I have spent some years now working as a software architect. There were couple of rather large projects, in both Java and .NET, that I was working on.
Infrastructure vs real problems
The thing with software architecture is that it tries to set up some basic rules, and solve some primary problems, so that rest of the team can carry on implementing features. Large amount of these architecture problems, from my experience, fall into the category of infrastructure.
Now what do I mean by infrastructure problems? When you first start learning how to program, you are playing with objects, variables, and applying some logic to them in order to get the results that you want. It is the problem solving activity which brings lots of value, and also personal fun in the programming. Later, when you start working with real projects, it starts to look very different. Large part of the challenges you face are not direct problem solving, but rather configuration and setup. We are spending a lot of time to get the data where we want it.
Objects are outdated
Now why is that? Well, modern programming languages and tools are not addressing the infrastructure issues. You still need to think about your objects, which need to be serialized in order to be accessible by another remote system, and also need to be mapped in some sort of ORM in order to be persisted, and so on, and it is wasting time, which should be spent on solving real problems.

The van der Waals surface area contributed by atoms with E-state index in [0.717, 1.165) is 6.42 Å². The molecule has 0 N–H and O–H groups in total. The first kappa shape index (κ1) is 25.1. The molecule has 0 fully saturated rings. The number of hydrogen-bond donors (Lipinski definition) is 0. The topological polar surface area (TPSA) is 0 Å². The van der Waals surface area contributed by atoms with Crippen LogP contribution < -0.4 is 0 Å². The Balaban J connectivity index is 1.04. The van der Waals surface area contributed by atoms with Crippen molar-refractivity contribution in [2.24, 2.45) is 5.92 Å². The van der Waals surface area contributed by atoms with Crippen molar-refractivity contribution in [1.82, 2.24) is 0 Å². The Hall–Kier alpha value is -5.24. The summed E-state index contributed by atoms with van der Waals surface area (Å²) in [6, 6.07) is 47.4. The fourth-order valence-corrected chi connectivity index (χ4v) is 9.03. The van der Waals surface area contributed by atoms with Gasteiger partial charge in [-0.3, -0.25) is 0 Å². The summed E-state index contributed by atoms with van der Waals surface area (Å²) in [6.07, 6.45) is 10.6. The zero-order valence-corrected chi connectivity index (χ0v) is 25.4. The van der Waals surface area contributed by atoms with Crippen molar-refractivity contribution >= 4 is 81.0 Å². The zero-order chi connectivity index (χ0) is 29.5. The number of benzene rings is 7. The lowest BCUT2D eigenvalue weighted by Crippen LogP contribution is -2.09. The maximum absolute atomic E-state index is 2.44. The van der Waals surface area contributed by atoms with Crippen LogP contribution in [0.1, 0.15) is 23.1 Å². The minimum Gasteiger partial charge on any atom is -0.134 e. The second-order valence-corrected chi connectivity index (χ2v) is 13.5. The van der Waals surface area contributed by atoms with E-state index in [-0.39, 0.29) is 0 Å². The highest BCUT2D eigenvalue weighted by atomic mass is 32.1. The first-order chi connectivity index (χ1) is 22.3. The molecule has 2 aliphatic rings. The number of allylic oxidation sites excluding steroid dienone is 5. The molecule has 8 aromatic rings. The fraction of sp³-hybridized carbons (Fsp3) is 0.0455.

Imagine the time when the higher level languages started to replace assembly programming. In those days programmers started to get more productive when they used higher level language, because it abstracted away the complications of dealing with registers, stack and so on. Make no mistake, you still needed to be familiar with assembly in order to really understand what is going on below, but still using those high level tools made them more productive.
A new solution
I propose that we take things one more level up, which would abstract away our infrastructure issues with data distribution and access, and leap into a new level of productivity. It requires that we forget about objects and services and databases the way we think about them today, and start looking at as infrastructure. Then, we can abstract it away and focus on problem solving, with a new kind of solution for our objects.
An emerging new approach which addresses these issues is the open-source IOG library, which recently published a first alpha release for the .NET platform. Give it a try, and let me know what you think!